On Friday, the lower house of the Colombian Congress, with a 92-0 vote, ratified the nation’s pledge to abide by the Paris Agreement to reduce greenhouse gas emissions.
This vote marks one of the final steps in formalizing the nation’s participation in a global accord that has taken on larger global significance since U.S. President Donald Trump withdrew the United States from a deal that has represented one of the biggest steps in unifying nations across the world in taking against to combat climate change.
The Paris Agreement, which was first adopted in the French capital in December 2015 and signed by Colombian President Juan Manuel Santos in April 2016, commits Colombia to reducing its emissions by 20% by 2030. Because the nation already generates around two-thirds of its energy through hydroelectric power, the required cut should be less daunting for Colombia than many other countries.
Per capita, Colombia emitted just 1.9 metric tons of carbon dioxide in 2013, according to the most recent data from the U.S.-based Oak Ridge National Laboratory. This is less than half the amount produced by Argentina (4.5 metric tons per person), Chile (4.7), and Mexico (3.9)
Many large economies — led by the United States (16.4), Australia (16.3), Canada (13.5), and Russia (12.5) — dwarf those figures, while nations including Japan (9.8), Germany (9.4), Israel (8.8), and the United Kingdom (7.1) produce three to five times as much carbon dioxide as Colombia per person. In terms of overall carbon emissions, Colombia’s advantage is even more pronounced in many cases.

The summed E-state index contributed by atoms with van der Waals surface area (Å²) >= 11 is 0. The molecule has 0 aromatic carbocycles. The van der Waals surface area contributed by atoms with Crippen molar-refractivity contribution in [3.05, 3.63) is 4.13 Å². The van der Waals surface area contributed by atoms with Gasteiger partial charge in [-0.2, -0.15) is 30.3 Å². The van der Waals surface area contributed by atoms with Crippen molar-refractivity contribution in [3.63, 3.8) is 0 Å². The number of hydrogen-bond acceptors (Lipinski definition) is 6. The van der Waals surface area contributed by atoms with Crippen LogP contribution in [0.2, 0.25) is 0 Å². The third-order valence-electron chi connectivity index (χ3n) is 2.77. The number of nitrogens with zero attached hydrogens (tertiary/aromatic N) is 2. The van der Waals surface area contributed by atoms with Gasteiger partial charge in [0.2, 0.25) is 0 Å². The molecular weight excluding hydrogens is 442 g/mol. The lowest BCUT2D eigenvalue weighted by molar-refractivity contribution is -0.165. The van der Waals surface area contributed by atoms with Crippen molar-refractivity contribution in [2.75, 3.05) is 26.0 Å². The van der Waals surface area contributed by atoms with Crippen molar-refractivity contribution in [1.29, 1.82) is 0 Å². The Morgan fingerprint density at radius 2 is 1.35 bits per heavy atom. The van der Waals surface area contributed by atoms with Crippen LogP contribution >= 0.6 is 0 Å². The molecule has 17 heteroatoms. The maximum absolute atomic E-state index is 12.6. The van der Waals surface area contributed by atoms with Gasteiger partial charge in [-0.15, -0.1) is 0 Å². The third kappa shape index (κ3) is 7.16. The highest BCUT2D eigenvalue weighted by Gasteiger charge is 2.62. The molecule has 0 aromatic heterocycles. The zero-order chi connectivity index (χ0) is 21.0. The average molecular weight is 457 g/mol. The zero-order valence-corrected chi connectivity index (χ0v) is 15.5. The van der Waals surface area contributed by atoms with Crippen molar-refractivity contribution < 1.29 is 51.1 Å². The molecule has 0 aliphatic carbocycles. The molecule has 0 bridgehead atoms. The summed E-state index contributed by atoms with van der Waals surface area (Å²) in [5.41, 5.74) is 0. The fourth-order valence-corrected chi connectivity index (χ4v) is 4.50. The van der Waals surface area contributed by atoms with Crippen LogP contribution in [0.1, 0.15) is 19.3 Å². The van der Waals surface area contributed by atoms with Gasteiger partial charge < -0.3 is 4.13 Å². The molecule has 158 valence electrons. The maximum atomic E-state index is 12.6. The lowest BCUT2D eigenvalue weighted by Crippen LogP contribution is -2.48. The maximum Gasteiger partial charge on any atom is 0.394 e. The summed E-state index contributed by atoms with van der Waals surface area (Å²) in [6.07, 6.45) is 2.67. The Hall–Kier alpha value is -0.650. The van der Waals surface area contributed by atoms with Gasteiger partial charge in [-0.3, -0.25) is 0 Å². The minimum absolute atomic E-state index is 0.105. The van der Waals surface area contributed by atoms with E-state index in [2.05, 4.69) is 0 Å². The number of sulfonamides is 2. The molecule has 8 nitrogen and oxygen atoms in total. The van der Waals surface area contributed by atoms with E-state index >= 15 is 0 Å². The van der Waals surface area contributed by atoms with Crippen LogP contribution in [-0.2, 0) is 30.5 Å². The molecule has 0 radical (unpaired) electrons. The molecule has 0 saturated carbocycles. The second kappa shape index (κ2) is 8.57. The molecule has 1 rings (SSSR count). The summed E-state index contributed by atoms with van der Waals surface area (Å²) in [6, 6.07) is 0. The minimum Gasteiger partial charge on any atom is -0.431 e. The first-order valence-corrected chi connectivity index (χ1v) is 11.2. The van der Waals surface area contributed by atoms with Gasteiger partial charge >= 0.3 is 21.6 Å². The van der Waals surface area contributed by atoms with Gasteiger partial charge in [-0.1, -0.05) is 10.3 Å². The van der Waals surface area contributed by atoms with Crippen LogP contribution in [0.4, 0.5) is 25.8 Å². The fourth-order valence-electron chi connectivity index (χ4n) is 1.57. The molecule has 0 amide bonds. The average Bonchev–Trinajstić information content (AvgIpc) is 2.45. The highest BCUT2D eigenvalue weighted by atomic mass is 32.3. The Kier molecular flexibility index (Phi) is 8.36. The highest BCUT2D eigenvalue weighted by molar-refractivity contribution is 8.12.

Colombia’s push to cut emissions should also benefit from the country’s largely untapped alternative energy potential. Many analysts have pointed towards the Caribbean peninsula of Guajira as a potential windfarm bonanza, the nation’s three Andean mountain ranges offer many geothermal opportunities, and its location near the equator naturally creates an opportunity for solar generation.
President Santos celebrated the news and boasted of the accord’s ability to help not just the globe at large but also Colombia, which is home to more different species of plant and animal life than every nation on earth aside from Brazil. The nation also has a large percentage of a rare ecosystem known as páramo that exists in the high Andes and, in addition to supplying drinking water for millions in Bogotá, has become a rallying cause for conservation efforts in Colombia in recent years.
Santos hopes the momentum of this and other environmental pledges will also spur more innovation and development of Colombia as a biotechnology producer and adopter. “If we continue to preserve and take advantage of biodiversity, it will become a reality,” said Santos. “We have 50% of the world’s páramos, and we will protect them as our biggest water asset.”
The ratification comes at an opportune time for Santos, who will visit new French President Emmanuel Macron during a European trip this week. Though the president cancelled a planned stop in Portugal after an explosion in a central Bogotá shopping mall killed three women, including one French national, Santos still plans to meet with Macron in the city where the climate change accord was devised.
“Next week I hope to present to Emmanuel Macron the ratification of the Paris Agreement,” said Santos on Twitter on Friday. “We will lower carbon emissions by 20% by 2030.”